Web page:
Shepard was surely that, but the man known as "the icy commander" was also a grandfather of six who leaves behind his wife of 53 years, Louise, 76, their three grown daughters and an extended family from the space program. "Losing him is like losing a brother," says Gordon Cooper, 71, one of the seven original Mercury astronauts along with Shepard, John Glenn, Wally Schirra, Scott Carpenter, Deke Slayton (who died in 1993) and Gus Grissom (killed in the Apollo 1 launchpad fire in 1967). Adds ex-astronaut and golfing buddy Gene Cernan, 64: "Al put up a tough-guy front, but once you broke the code, he was loving and caring."
Shepard moved to California five years ago from Houston, where, after retiring as a Navy rear admiral in 1974, he made millions in a variety of ventures including construction, real estate and beer (as a Coor's distributor he sometimes made delivery runs himself). Until last fall he headed the Astronaut Scholarship Foundation, which has raised more than $1 million for promising college students interested in space exploration.
Shepard's own space odyssey began in rural East Derry, N.H., where he was born in 1923, the elder child of Alan Shepard, who owned an insurance agency, and his wife, Renza. He attended a one-room school and indulged a fascination with flying by working odd jobs at a local airfield. Shepard went on to the U.S. Naval Academy, served in the Pacific during World War II, became one of the Navy's top pilots and in 1959 was chosen as one of the Mercury Seven. Picked to be the first American hurled into space (23 days before Shepard's launch, Russian cosmonaut Yuri Gagarin became the first man to orbit the earth), Shepard quipped wryly, "They ran out of monkeys."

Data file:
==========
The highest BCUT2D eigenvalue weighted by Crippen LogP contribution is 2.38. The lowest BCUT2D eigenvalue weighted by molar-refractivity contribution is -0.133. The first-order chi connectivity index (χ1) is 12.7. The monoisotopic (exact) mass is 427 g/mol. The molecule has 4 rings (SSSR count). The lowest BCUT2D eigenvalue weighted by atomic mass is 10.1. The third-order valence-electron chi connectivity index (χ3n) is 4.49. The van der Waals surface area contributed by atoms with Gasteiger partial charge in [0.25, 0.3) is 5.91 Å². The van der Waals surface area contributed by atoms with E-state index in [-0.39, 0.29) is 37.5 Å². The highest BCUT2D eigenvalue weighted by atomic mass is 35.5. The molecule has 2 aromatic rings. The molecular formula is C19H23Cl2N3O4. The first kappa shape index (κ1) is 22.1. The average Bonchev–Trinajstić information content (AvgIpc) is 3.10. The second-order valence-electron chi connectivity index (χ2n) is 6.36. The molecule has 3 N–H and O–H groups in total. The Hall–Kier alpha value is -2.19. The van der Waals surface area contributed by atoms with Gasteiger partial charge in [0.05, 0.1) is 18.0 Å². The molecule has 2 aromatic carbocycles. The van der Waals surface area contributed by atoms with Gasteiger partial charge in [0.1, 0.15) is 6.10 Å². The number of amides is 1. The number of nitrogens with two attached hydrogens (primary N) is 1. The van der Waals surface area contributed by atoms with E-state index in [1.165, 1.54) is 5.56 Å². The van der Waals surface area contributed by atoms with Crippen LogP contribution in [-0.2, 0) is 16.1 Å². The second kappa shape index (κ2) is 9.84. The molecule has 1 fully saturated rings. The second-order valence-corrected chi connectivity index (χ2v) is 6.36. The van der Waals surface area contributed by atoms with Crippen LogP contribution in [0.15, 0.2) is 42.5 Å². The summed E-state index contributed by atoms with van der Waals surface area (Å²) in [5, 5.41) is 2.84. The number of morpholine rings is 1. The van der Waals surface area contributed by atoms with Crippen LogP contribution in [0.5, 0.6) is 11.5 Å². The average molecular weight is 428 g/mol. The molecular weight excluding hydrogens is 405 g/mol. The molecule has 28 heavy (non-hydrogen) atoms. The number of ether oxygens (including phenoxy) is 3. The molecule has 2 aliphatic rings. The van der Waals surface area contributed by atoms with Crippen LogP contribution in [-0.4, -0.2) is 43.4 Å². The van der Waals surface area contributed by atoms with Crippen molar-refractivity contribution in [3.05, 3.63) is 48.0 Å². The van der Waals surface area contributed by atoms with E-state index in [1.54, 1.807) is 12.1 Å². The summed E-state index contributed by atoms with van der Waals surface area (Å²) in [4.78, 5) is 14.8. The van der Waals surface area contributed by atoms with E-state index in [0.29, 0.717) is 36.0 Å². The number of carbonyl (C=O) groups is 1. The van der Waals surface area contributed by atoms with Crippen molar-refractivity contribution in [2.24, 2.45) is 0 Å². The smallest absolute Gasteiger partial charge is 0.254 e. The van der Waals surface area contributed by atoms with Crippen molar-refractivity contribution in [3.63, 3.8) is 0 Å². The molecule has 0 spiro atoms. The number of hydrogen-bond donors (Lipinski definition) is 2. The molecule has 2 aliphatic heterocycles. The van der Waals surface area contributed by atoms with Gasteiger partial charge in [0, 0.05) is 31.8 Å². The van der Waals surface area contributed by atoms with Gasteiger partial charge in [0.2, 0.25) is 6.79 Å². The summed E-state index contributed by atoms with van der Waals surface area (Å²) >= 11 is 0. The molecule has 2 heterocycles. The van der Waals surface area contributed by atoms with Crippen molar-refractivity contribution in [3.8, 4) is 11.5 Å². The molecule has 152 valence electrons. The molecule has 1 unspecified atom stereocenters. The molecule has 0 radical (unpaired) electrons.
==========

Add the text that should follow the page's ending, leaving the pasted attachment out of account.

The Mercury Seven were competitive but close ("There was a very strong bond that people can't understand," says Schirra, 75), and when their exploits were celebrated by Tom Wolfe in The Right Stuff, Shepard loathed both the book and the movie that followed because he felt they unfairly portrayed the men as juvenile carousers and pranksters. Unquestionably, some hell was raised—"He liked to party," Guenter Wendt, 75, longtime flight-pad chief of Florida space launches, says of Shepard—but at work he was usually dead serious. "He'd come undone when things happened he didn't like," notes Wendt. Yet it was also Shepard who kept colleagues loose. "He'd say, 'Hey, we're not trying to cure cancer; we're just trying to get to the moon and back,' " recalls Apollo 14 flight director Gerry Griffin, 63.
Shepard called that mission "the most personally satisfying thing I've ever done," in part because it was a trip he thought he'd never make. Grounded in 1963 because of an inner-ear disorder, he'd chafed on the sidelines until surgery in 1968 corrected the problem.
On his Apollo voyage, Shepard revealed a soft core beneath his crusty veneer, weeping as he beheld Earth from the lunar surface. "It looks so lovely, so fragile," he said. "I thought, 'Just imagine the millions of people who are living on it and don't realize how fragile it is.' "
Laurel Brubaker Calkins in Houston, Timothy Roche in Miami and Lyndon Stambler in Los Angeles